ISSN 1671-3710
CN 11-4766/R

Advances in Psychological Science ›› 2015, Vol. 23 ›› Issue (5): 879-887.doi: 10.3724/SP.J.1042.2015.00879

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Psychological Impact of First Names: Individual Level and Group Level Evidence

SU Hong1,2; REN Xiaopeng1   

  1. (1 Key Laboratory of Behavioral Science, Institute of Psychology, Chinese Academy of Sciences, Beijing 100101, China) (2 University of Chinese Academy of Sciences, Beijing 100049, China)
  • Received:2014-08-26 Online:2015-05-15 Published:2015-05-15
  • Contact: REN Xiaopeng, E-mail:


Firstname, a typical term used for identification, plays an extremely important role in social interactions. First names are among the earliest information available to people, given how quite often these are very first data exchanged during interpersonal communication. Recently, the rapid development of Internet, which is not necessarily inclusive of “face to face” contacts, has made the first names even more increasingly prominent and important in the initial interpersonal interaction stages. We have systematically reviewed relevant studies in psychology about first names at individual level and group level. At the individual level, researchers focused on the relations between first names and other psychological variables, like the relation between first names and self-identity of those who possess the names or the relation between first names and others’ evaluations of name-possessors. Studies revealed that first names can influence individual’s psychological state as well as name-possessors’ behavior. At the group level, as cultural products, first names have been used to examine the cultural evolution and cultural identity, which was mainly done by analyzing the frequency change of first names. Previous studies mostly focused on Western culture and respective first names practices, while little focus was placed on empirically exploring the distinctiveness of Chinese names. Since Chinese culture has its own cultural particularities, including the naming practices, psychologist should look further into these. Future empirical research should focus more on indigenous first names, like exploring changes in Chinese cross-generational individuality by using the percentage of Chinese popular names, or exploring the relation between masculine/feminine names and job-hunting or online-dating.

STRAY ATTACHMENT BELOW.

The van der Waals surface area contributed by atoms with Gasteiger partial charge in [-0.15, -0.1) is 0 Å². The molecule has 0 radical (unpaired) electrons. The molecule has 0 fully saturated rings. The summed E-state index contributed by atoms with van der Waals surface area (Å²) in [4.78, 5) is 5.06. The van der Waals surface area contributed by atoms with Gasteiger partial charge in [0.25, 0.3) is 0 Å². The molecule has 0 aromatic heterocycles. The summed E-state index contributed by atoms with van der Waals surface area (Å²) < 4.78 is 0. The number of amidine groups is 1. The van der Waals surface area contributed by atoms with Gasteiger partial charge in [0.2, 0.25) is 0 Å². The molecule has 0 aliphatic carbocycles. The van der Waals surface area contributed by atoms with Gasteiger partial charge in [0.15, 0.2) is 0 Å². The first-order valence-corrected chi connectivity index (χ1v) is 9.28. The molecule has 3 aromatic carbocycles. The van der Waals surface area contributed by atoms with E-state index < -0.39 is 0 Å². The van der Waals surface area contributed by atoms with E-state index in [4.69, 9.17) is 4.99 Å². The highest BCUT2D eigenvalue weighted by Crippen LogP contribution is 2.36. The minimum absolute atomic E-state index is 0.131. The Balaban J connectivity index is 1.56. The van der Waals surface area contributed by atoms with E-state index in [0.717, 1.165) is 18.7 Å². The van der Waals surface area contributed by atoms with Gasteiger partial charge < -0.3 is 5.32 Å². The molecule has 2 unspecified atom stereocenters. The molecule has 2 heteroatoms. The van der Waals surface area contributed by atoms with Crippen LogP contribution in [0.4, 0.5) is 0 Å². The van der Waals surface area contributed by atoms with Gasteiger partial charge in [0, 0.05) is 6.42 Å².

Key words: first names, psychological impact, job-hunting, online-dating, culture change